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I'm currently a Lead IT Engineer that works remotely %100 of the time in the United States. I want to move back to Ecuador though to be closer to family. Going to approach my work about this next year but want a backup plan in case it doesn't go well. Does anyone know of anyone working remotely from Ecuador / South America? Should I expect a lower salary working from another country? Is it even reasonable to make this request?

At my company I know of someone who had to quit and be brought back on as a consultant so they could work remotely from Canada. My plan was to take this approach with working from Ecuador but I would have to step down from being a Lead as they have to be fulltime employees.

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    Does the company you are working for have employees in Ecuador? If not.... it is fairly expensive to have employees in remote locations.
    – Questor
    Nov 6, 2023 at 20:55
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    @Questor actual employees yes. Consultants/contractors are much easier for the paying company to use; and OPs company has apparently done this in the past. Nov 6, 2023 at 21:19
  • That's correct. My company has done it in the past, I don't know that they've done it from Ecuador though.
    – Tommy J
    Nov 6, 2023 at 21:38
  • Every country is different, since Canada and the US share a border there is much in place already to handle working over boundaries for individuals and companies. I suspect Ecuador is a whole different set of issues.
    – cdkMoose
    Nov 6, 2023 at 22:12

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Already an accepted answer, but it doesn't really answer all the questions or have much nuance. Here is a bit more detail:

  • It's not uncommon for employers to force a lower salary if you move to a place with a lower cost of living. Not only to another country, but even within the U.S.. Considering cost of living in Ecuador is less than half, I wouldn't be surprised at all if they wanted you to take a pay cut.

  • Typically, companies will be very averse to having employees in other countries. Taxes and legal can get very complicated. They would essentially need to bring on someone who has expertise in Ecuadorian business practices to handle you alone. That said, if you were to become a contractor, then they could avoid a lot of this (but not all, especially on the legal side). You would be responsible for calculating and paying your own taxes. You did mention the other case was from Canada, which may be less different than Ecuador to the U.S. and easier to find people who know how to deal with contractors from that country. The U.S. and Canada also have some established business practices for people working in one country and living in the other. I doubt this is the case for any South American country.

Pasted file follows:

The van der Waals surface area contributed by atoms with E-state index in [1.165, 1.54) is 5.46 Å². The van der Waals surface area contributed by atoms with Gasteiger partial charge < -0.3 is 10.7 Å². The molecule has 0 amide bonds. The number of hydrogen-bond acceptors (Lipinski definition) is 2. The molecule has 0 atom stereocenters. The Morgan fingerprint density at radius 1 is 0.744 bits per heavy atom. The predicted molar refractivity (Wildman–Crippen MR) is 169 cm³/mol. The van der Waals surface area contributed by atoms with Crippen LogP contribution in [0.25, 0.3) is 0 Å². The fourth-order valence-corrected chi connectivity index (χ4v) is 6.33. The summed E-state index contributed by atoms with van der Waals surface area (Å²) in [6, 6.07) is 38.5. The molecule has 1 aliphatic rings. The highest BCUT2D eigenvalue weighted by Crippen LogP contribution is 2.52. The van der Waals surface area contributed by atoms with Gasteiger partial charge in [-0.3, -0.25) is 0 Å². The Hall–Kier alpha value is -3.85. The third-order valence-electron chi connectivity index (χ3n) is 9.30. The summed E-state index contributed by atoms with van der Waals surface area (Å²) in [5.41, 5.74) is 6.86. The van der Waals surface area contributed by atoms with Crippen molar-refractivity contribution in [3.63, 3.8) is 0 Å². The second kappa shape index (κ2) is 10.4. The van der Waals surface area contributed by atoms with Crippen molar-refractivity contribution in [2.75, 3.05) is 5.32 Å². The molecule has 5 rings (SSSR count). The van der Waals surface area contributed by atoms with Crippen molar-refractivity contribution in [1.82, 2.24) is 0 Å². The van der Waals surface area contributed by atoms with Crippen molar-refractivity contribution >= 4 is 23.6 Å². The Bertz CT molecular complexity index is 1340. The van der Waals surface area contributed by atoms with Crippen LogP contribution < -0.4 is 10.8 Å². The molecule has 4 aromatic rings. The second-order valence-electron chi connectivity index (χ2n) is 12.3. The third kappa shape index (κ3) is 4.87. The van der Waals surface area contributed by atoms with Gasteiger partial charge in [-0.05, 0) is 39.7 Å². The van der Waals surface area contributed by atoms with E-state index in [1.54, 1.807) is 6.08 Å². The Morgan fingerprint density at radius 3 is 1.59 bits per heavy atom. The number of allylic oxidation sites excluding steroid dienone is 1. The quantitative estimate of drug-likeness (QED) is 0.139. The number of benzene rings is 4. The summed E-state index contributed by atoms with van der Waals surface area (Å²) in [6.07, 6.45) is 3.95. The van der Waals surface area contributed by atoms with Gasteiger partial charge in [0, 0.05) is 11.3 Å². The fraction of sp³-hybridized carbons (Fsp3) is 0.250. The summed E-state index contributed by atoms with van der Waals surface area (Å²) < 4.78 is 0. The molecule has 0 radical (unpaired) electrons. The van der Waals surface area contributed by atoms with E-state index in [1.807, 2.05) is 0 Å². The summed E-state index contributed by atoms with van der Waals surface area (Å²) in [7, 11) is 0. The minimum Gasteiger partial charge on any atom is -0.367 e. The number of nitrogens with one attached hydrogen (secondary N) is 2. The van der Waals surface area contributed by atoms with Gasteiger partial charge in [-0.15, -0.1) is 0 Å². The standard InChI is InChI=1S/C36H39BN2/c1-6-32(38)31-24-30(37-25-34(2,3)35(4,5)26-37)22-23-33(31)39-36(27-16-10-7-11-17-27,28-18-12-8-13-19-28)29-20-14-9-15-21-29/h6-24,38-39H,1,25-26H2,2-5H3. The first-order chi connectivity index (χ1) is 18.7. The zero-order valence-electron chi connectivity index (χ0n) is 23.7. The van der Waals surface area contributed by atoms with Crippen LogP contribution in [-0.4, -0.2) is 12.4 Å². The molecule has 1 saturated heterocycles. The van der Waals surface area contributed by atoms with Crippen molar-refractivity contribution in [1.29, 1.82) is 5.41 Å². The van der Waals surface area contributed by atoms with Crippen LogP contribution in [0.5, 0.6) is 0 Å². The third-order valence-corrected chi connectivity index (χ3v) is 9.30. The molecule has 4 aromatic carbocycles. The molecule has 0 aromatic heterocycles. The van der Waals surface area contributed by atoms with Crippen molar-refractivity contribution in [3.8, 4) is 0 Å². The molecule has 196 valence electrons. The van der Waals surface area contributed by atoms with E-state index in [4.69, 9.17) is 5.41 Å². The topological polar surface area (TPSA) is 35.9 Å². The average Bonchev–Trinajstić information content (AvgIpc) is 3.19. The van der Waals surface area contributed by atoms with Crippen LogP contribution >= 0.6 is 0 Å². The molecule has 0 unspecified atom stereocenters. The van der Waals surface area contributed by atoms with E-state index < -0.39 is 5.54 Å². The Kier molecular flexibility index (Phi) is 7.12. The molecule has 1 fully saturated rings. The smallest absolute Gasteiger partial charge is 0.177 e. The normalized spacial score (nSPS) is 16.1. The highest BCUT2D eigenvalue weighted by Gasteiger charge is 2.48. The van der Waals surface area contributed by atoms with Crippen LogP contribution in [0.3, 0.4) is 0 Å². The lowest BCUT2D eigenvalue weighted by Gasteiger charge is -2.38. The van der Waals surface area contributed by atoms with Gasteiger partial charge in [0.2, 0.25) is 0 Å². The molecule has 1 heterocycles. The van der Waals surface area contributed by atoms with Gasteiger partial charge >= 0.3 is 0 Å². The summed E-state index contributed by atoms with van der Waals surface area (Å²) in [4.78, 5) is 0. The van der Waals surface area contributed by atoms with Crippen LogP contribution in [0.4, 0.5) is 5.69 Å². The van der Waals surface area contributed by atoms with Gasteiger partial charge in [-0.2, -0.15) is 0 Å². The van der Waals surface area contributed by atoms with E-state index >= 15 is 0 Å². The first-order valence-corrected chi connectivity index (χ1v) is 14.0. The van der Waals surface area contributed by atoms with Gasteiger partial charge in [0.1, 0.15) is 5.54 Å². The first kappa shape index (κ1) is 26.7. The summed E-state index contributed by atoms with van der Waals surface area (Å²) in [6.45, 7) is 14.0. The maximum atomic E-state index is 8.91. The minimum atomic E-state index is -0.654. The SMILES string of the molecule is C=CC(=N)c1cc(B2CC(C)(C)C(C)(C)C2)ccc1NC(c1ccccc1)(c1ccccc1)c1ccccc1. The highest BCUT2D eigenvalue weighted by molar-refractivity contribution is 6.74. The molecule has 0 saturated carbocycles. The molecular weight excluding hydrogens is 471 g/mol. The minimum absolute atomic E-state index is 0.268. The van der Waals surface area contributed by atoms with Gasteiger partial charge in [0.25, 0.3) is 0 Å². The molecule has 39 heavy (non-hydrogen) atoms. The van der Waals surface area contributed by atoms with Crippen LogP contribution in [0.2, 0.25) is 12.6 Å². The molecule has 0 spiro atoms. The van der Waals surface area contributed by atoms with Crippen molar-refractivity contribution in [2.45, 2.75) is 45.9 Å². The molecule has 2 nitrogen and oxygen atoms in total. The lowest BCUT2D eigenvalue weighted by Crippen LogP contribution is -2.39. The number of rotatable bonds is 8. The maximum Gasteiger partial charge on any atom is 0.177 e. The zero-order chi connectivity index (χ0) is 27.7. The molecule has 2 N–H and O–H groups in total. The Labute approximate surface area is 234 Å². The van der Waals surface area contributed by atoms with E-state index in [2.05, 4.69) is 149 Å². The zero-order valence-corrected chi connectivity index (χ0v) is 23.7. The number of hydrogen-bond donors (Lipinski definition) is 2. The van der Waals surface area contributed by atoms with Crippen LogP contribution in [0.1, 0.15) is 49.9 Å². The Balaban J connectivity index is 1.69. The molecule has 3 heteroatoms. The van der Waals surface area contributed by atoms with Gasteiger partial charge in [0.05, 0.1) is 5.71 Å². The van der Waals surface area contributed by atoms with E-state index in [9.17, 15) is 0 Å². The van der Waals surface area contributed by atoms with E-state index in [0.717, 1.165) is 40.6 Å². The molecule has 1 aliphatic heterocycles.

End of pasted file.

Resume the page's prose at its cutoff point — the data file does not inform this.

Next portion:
• Safety/security - Ecuador has a much higher crime index - your company may object on the grounds that if you were to be robbed or otherwise attacked, company secrets could be lost. This depends on exactly what you do and how sensitive the data you work with is.

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  • Ecuadorian crime rates have soared in the past few years, but depending on OP's origin city in the U.S. they might actually be safer in Ecuador en.wikipedia.org/wiki/List_of_cities_by_homicide_rate
    – Qwokker
    Nov 7, 2023 at 17:12
  • There are also major legal hurdles if you have any sort of governance such as HIPAA. Even though OP may be an American citizen, you may not be able to access the company's system from Ecuador.
    – Nelson
    Nov 13, 2023 at 7:01
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Is it reasonable to request working remotely from Ecuador?

It's always reasonable to ask.

Whether you will be successful or not depends on your company

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Working remotely from Ecuador is not the same as working remotely from the US from a legal and taxation point of view. Taxation and worker rights are based on where you are not who you work for, so supporting a worker in another country is a substantial headache for the company (unless they already have a branch in Ecuador).

I would expect them to either refuse or require you to become self-employed and work for them as a contractor. But there's no harm in asking, so why not do so?

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